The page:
When the curious stumble into a church


I ran across a recent review of a San Francisco church at Yelp.com that included this anecdote:

One Sunday morning, after the service, I approached Pastor Terry and introduced myself. I told him how moved and inspired I was by his summer lecture series. I then posed the question: I asked him, as a gay man, how am my viewed by his church and is there a place for me in his congregation. His mouth dropped. His body language contracted and he replied, "We adhere to STRICT biblical teachings and condemn homosexuality." For the the next several seconds he tried to maintain a constrained, polite, demeanor, but I got the picture loud and clear.

I stumbled home in a daze back to my Mission apartment feeling as though I had just been whacked across the head by a psychic two by four. It was traumatic to say the least. In a nut shell, this is a traditional evangelical Christian church that tries to pass itself off as a "progressive" church and is NOT inclusive.
This is the sort of story that I am sure gets repeated all the time--a gay or lesbian seeker is attracted to a church, only to find that he or she is excluded because of his or her sexuality.

Yet, on the other hand, to be honest, I was at first a little surprised that the reviewer had this experience, since a quick visit to the church's web site shows all the code words and phrases that pretty much make it pretty darned clear that this is a conservative evangelical church. For example, the very first sentence in the "What We Believe" page says, "We believe that the Bible is the Word of God. As such, it is fully trustworthy in all it teaches and affirms", citing 1 Timothy 3:16. It goes on to say that "we believe that all people are born with a fallen and broken nature and cannot be saved except through faith in the death and resurrection of Christ. We believe Jesus is the way, the truth and the life." And so forth. Very traditional conservative Protestant theology. The odds would not have been very high that such a church would have been inclusive or progressive at any level--certainly not inclusive unless it proclaimed its inclusiveness somewhere, which it did not.

But the Yelp reviewer of this church mentioned something at the beginning of his review that gives a hint as to how this happened. He was invited to go there by a friend, and he mentions, "although I did not have a traditional Christian upbringing, I was moved by the music and full band at the beginning of each Sunday service." In other words, without a traditional Christian upbringing, he probably just didn't have the experience with Christianity that would have allowed him to identify who the intolerant conservatives were. Maybe because this particular church seemed hip or cool at some superficial level in terms of its presentation, he just assumed that it was theologically progressive.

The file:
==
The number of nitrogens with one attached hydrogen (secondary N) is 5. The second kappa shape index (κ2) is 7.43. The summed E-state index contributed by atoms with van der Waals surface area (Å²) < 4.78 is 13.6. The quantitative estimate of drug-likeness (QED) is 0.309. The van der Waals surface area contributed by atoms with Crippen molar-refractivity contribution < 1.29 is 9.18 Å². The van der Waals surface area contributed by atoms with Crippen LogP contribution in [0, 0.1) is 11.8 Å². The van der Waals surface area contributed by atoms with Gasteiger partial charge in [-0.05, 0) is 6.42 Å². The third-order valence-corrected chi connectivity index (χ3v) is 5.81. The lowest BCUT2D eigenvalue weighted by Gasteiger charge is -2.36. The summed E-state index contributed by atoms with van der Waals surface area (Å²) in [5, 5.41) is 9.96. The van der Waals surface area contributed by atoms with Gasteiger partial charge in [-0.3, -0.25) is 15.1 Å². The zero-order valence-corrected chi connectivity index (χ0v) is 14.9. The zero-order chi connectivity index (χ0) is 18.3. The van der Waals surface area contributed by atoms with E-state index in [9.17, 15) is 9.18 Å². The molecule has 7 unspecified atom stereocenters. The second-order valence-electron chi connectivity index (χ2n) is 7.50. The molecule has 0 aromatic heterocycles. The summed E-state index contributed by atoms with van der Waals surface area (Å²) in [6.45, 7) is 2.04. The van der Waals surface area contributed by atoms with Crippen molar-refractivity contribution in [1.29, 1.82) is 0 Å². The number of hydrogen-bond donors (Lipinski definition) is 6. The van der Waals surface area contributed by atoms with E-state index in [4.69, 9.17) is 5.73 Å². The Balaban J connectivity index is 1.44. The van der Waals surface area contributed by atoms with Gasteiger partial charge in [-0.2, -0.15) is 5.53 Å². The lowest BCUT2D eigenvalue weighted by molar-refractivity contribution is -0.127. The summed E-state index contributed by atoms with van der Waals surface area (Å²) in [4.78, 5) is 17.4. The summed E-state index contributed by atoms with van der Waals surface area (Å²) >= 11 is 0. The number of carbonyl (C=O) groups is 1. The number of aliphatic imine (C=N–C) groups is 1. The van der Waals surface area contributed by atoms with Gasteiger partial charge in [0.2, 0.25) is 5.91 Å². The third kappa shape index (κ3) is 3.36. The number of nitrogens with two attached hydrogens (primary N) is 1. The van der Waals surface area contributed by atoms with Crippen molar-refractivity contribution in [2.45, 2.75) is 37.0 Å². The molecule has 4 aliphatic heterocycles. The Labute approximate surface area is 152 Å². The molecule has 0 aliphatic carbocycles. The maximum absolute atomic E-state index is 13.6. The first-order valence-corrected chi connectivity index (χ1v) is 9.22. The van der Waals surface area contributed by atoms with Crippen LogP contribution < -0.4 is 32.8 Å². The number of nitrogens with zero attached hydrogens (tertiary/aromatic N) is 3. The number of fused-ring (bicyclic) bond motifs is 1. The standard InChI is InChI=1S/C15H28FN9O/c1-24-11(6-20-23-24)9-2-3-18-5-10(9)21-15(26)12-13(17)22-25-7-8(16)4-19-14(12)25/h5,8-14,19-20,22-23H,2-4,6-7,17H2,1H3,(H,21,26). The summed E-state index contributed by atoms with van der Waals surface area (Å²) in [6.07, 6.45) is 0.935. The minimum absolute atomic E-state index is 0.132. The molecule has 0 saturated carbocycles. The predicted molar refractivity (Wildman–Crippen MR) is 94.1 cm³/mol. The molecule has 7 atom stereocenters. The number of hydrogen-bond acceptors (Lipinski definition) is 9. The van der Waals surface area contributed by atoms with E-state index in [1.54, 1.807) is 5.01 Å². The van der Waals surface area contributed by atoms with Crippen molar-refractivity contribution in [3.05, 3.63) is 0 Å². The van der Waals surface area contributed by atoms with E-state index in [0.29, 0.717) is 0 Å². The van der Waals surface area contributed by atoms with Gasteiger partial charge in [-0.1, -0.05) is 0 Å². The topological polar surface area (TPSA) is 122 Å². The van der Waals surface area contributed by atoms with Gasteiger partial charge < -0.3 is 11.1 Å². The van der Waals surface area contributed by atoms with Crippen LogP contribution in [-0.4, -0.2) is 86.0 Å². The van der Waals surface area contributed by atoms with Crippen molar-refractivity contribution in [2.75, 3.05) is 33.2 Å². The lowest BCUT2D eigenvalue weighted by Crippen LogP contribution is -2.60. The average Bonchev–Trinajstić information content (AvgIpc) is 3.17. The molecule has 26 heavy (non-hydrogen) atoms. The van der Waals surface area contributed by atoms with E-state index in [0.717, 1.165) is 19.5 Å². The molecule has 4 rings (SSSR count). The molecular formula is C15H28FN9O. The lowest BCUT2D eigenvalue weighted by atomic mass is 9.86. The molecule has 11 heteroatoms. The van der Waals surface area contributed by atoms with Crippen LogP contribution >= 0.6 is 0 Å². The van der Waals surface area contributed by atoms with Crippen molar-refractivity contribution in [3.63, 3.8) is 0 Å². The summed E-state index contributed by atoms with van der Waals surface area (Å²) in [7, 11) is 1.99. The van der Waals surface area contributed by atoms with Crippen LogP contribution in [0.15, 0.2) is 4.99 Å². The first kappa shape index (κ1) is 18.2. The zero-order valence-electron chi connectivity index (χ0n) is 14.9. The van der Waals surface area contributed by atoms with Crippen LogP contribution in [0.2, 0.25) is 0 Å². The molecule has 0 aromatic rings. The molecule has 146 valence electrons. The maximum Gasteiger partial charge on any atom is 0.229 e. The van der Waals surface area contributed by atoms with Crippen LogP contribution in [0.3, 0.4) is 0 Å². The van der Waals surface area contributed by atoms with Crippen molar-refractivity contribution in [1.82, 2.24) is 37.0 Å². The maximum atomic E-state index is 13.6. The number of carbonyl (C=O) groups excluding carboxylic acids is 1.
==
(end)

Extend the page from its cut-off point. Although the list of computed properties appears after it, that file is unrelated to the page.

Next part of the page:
Those of us with experience with Christianity know that there is a great deal of variety within the faith. Although conservative Christians do like to proclaim that they, and they alone, are legitimately "Christian", the reality is, of course, something else entirely. But for a person without the necessary background, they just wouldn't be able to discern all the differences within the broad stream of Christian traditions, or pick out the code words, or figure out what they were getting themselves into when they stumbled into a church--especially one that tries hard to exude a coolness factor. Those with the requisite experience are inoculated against the preachers of intolerance and know when to be wary or stay away; those without the experience aren't.


Matthew said...

>>His body language contracted and he replied, "We adhere to STRICT biblical teachings and condemn homosexuality."<<

Very sad.

Those without sin may go ahead and heave all the stones they like at the 'condemned'.

Christianity doesn't work when it's expressed with repulsion, instead of love.

Imagine Jesus in place of that pastor...

After being asked about acceptance in the church, Jesus would smile and unconditionally accept the person for who he/she.

Jesus would smile one of those smiles that sends it's message to one's heart; making someone know that they were unconditionally loved.

You'd know the other person couldn't wait until next week to visit again, and would come back as often as he/she could possibly manage.